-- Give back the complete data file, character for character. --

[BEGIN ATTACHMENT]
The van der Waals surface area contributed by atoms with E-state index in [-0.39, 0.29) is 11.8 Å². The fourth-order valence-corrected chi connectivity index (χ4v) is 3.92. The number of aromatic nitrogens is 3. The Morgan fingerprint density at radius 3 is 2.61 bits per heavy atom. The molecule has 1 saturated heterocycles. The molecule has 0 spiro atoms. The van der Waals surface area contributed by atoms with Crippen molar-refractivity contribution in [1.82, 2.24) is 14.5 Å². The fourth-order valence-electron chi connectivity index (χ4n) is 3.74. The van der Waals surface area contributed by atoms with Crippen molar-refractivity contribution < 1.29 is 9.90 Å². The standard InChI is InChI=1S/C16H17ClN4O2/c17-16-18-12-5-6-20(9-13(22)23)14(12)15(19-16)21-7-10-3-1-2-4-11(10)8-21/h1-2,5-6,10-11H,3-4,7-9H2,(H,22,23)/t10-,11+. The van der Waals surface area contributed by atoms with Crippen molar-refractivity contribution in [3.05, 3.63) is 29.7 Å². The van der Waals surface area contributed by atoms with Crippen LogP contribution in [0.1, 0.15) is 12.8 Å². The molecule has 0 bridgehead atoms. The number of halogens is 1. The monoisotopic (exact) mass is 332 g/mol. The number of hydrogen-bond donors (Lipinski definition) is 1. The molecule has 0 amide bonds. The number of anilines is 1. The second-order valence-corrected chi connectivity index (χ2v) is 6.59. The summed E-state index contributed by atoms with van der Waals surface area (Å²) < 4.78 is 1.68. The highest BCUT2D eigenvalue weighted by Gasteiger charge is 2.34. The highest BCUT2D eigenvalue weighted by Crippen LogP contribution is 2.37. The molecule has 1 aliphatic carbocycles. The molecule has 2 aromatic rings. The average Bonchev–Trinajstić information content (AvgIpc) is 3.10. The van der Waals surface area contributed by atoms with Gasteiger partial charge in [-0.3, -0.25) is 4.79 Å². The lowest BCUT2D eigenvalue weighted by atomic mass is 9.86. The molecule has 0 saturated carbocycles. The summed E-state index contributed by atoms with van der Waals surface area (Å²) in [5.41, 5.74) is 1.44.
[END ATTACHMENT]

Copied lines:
The van der Waals surface area contributed by atoms with E-state index in [-0.39, 0.29) is 11.8 Å². The fourth-order valence-corrected chi connectivity index (χ4v) is 3.92. The number of aromatic nitrogens is 3. The Morgan fingerprint density at radius 3 is 2.61 bits per heavy atom. The molecule has 1 saturated heterocycles. The molecule has 0 spiro atoms. The van der Waals surface area contributed by atoms with Crippen molar-refractivity contribution in [1.82, 2.24) is 14.5 Å². The fourth-order valence-electron chi connectivity index (χ4n) is 3.74. The van der Waals surface area contributed by atoms with Crippen molar-refractivity contribution < 1.29 is 9.90 Å². The standard InChI is InChI=1S/C16H17ClN4O2/c17-16-18-12-5-6-20(9-13(22)23)14(12)15(19-16)21-7-10-3-1-2-4-11(10)8-21/h1-2,5-6,10-11H,3-4,7-9H2,(H,22,23)/t10-,11+. The van der Waals surface area contributed by atoms with Crippen molar-refractivity contribution in [3.05, 3.63) is 29.7 Å². The van der Waals surface area contributed by atoms with Crippen LogP contribution in [0.1, 0.15) is 12.8 Å². The molecule has 0 bridgehead atoms. The number of halogens is 1. The monoisotopic (exact) mass is 332 g/mol. The number of hydrogen-bond donors (Lipinski definition) is 1. The molecule has 0 amide bonds. The number of anilines is 1. The second-order valence-corrected chi connectivity index (χ2v) is 6.59. The summed E-state index contributed by atoms with van der Waals surface area (Å²) < 4.78 is 1.68. The highest BCUT2D eigenvalue weighted by Gasteiger charge is 2.34. The highest BCUT2D eigenvalue weighted by Crippen LogP contribution is 2.37. The molecule has 1 aliphatic carbocycles. The molecule has 2 aromatic rings. The average Bonchev–Trinajstić information content (AvgIpc) is 3.10. The van der Waals surface area contributed by atoms with Gasteiger partial charge in [-0.3, -0.25) is 4.79 Å². The lowest BCUT2D eigenvalue weighted by atomic mass is 9.86. The molecule has 0 saturated carbocycles. The summed E-state index contributed by atoms with van der Waals surface area (Å²) in [5.41, 5.74) is 1.44.